This article was last updated on May 17
So you were lucky enough to get a tax refund. Congratulations. But before you think of this as an end-of-year bonus or money you can fritter away, realize it is actually just the money you already earned for the most part. Sure some of the refund may be due to a tax credit or other tax break you got, but for the most part tax refunds are just returning the money you overpaid to the IRS by withholding too much in taxes. So like your other earnings and savings be smart about this windfall. Also as some background here is how your refund compares to others, based on a research report from the American Tax & Financial Center at TurboTax. Highlights include:
- An estimated $200 billion in federal tax refunds will be issued this tax year to American taxpayers, fueling the U.S. economy and marking one of the biggest paydays of the year for the average U.S. family.
- Approximately 40% of taxpayers live paycheck-to-paycheck and rely heavily on the refund payment (and hence the frustration with recent delays). The average refund last year was around $2,800 and equals more than a months’ worth of income for two-thirds of taxpayers or more than three months’ worth of groceries for a family of four. Over the recent tax year this is expected to be even higher given the $10,200 unemployment tax credit enacted under the ARPA stimulus bill.
- Where are tax refunds spent? The pie chart below shows this breakdown, with most of the refund going towards paying down debt or bills. The average tax refund could cut almost a third of the average credit card debt.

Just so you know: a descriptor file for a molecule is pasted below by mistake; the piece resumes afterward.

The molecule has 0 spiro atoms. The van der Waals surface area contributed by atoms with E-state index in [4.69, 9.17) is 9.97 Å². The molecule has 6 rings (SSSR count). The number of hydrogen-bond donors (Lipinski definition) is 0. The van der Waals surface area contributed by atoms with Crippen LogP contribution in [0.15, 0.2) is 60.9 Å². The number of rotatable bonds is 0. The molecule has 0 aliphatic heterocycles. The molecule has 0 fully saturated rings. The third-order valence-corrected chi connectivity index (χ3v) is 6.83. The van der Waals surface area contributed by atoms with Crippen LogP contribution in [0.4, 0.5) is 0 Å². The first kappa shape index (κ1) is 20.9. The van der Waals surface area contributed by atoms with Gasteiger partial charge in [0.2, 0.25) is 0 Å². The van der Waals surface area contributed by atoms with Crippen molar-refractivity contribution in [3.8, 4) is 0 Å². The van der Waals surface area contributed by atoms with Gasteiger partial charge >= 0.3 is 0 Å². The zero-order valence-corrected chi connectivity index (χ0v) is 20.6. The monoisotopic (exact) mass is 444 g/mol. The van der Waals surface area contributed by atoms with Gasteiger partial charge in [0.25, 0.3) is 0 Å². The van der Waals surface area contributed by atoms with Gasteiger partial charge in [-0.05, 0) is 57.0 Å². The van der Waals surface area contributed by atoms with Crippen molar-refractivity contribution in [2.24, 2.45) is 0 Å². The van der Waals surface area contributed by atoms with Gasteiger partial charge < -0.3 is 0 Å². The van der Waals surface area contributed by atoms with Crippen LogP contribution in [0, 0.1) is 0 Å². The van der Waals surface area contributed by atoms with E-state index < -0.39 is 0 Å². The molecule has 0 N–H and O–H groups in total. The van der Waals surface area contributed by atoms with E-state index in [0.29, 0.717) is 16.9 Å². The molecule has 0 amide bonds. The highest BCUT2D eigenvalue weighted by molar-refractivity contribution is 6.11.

- Only 25% of tax payers will save at least some of their tax refund. Hopefully they invest some of this for longer term to get a further boost from compounding. But I do know of several people that used their refund money to open up a free Robinhood account and trade some of the more popular stocks and crypto.
- Unfortunately it looks like 16% went to splurges, which is fine but not a great use of the money.
- Approximately 84% of taxpayers that file on the earlier side (before Feb 15th) receive a refund, compared to just half of those filing in April. But the past year has been a bit more wild with delayed IRS refund processing given all the stimulus payments and new tax credits.
So how should you spend and invest your tax refund?
Here are my top 5 ways to make the most of your refund, many of which people are already doing based on the research report findings.
1. Pay off high interest debt, like that on credit cards and personal loans. This will deliver the biggest bang for your bucks over the long term.
2. Create or add it to an emergency fund that gives you three to six months of cushion if you or your family lose your jobs or run into a financial emergency. Put this money into a good high yield savings account
3. If the refund is substantial enough, invest it. Find a good low cost broker like Robinhood and open up a trading account with the refund check. Then do your research and make your money work and grow for you! The easiest and best longer term option is to pick a broad based S&P index fund from Vanguard or Fidelity.
4. If you own a home, use the refund to make an accelerated or larger home loan payment. Making just one extra monthly payment a year on a 30yr loan can reduce the loan term by up to 7 years saving you a lot in mortgage interest
5. Finally and by no means the least, give the refund to charity if you can truly do without it. Helping others is a grand gesture and if you can afford to do it.